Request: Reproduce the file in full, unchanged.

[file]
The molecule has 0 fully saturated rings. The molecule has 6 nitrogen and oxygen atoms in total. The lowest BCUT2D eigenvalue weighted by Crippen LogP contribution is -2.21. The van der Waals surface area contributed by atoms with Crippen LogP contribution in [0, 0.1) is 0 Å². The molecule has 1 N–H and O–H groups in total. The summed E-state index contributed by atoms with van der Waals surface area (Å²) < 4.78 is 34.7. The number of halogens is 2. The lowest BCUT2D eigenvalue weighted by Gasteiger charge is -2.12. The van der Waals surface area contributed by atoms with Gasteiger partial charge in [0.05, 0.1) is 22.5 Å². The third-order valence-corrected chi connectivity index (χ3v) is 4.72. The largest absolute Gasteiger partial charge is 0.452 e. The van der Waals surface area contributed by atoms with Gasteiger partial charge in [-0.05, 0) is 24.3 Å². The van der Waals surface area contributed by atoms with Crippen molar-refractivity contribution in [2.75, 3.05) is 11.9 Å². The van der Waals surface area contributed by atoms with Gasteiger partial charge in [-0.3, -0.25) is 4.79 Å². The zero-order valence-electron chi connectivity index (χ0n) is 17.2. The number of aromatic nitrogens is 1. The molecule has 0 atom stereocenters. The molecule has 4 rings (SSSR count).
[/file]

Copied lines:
The molecule has 0 fully saturated rings. The molecule has 6 nitrogen and oxygen atoms in total. The lowest BCUT2D eigenvalue weighted by Crippen LogP contribution is -2.21. The van der Waals surface area contributed by atoms with Crippen LogP contribution in [0, 0.1) is 0 Å². The molecule has 1 N–H and O–H groups in total. The summed E-state index contributed by atoms with van der Waals surface area (Å²) < 4.78 is 34.7. The number of halogens is 2. The lowest BCUT2D eigenvalue weighted by Gasteiger charge is -2.12. The van der Waals surface area contributed by atoms with Gasteiger partial charge in [0.05, 0.1) is 22.5 Å². The third-order valence-corrected chi connectivity index (χ3v) is 4.72. The largest absolute Gasteiger partial charge is 0.452 e. The van der Waals surface area contributed by atoms with Gasteiger partial charge in [-0.05, 0) is 24.3 Å². The van der Waals surface area contributed by atoms with Crippen molar-refractivity contribution in [2.75, 3.05) is 11.9 Å². The van der Waals surface area contributed by atoms with Gasteiger partial charge in [-0.3, -0.25) is 4.79 Å². The zero-order valence-electron chi connectivity index (χ0n) is 17.2. The number of aromatic nitrogens is 1. The molecule has 0 atom stereocenters. The molecule has 4 rings (SSSR count).